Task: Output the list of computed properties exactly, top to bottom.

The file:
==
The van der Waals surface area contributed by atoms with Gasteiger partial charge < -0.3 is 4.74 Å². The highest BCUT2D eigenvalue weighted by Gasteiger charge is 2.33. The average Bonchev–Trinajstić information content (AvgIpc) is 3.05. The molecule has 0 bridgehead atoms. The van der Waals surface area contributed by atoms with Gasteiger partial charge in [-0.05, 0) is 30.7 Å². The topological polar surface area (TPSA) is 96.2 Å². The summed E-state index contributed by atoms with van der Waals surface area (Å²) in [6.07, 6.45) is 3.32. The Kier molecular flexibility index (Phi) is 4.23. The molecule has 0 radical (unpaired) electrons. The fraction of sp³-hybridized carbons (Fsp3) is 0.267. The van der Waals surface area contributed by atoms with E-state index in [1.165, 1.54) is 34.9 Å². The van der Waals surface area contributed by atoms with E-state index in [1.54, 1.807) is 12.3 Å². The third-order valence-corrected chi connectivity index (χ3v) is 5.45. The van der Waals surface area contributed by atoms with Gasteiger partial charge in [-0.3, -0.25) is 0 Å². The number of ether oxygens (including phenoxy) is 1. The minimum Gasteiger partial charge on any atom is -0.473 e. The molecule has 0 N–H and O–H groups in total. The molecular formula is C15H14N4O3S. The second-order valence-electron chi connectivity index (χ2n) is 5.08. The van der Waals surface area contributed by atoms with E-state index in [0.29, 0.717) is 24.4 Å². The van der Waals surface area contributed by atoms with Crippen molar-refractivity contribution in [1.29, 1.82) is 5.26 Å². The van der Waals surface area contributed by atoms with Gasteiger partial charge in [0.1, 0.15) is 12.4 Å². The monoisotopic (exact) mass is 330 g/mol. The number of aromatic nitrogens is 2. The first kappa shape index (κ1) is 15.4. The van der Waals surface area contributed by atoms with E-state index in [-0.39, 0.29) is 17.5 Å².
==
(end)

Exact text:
The van der Waals surface area contributed by atoms with Gasteiger partial charge < -0.3 is 4.74 Å². The highest BCUT2D eigenvalue weighted by Gasteiger charge is 2.33. The average Bonchev–Trinajstić information content (AvgIpc) is 3.05. The molecule has 0 bridgehead atoms. The van der Waals surface area contributed by atoms with Gasteiger partial charge in [-0.05, 0) is 30.7 Å². The topological polar surface area (TPSA) is 96.2 Å². The summed E-state index contributed by atoms with van der Waals surface area (Å²) in [6.07, 6.45) is 3.32. The Kier molecular flexibility index (Phi) is 4.23. The molecule has 0 radical (unpaired) electrons. The fraction of sp³-hybridized carbons (Fsp3) is 0.267. The van der Waals surface area contributed by atoms with E-state index in [1.165, 1.54) is 34.9 Å². The van der Waals surface area contributed by atoms with E-state index in [1.54, 1.807) is 12.3 Å². The third-order valence-corrected chi connectivity index (χ3v) is 5.45. The van der Waals surface area contributed by atoms with Gasteiger partial charge in [-0.3, -0.25) is 0 Å². The number of ether oxygens (including phenoxy) is 1. The minimum Gasteiger partial charge on any atom is -0.473 e. The molecule has 0 N–H and O–H groups in total. The molecular formula is C15H14N4O3S. The second-order valence-electron chi connectivity index (χ2n) is 5.08. The van der Waals surface area contributed by atoms with E-state index in [0.29, 0.717) is 24.4 Å². The van der Waals surface area contributed by atoms with Crippen molar-refractivity contribution in [1.29, 1.82) is 5.26 Å². The van der Waals surface area contributed by atoms with Gasteiger partial charge in [0.1, 0.15) is 12.4 Å². The monoisotopic (exact) mass is 330 g/mol. The number of aromatic nitrogens is 2. The first kappa shape index (κ1) is 15.4. The van der Waals surface area contributed by atoms with E-state index in [-0.39, 0.29) is 17.5 Å².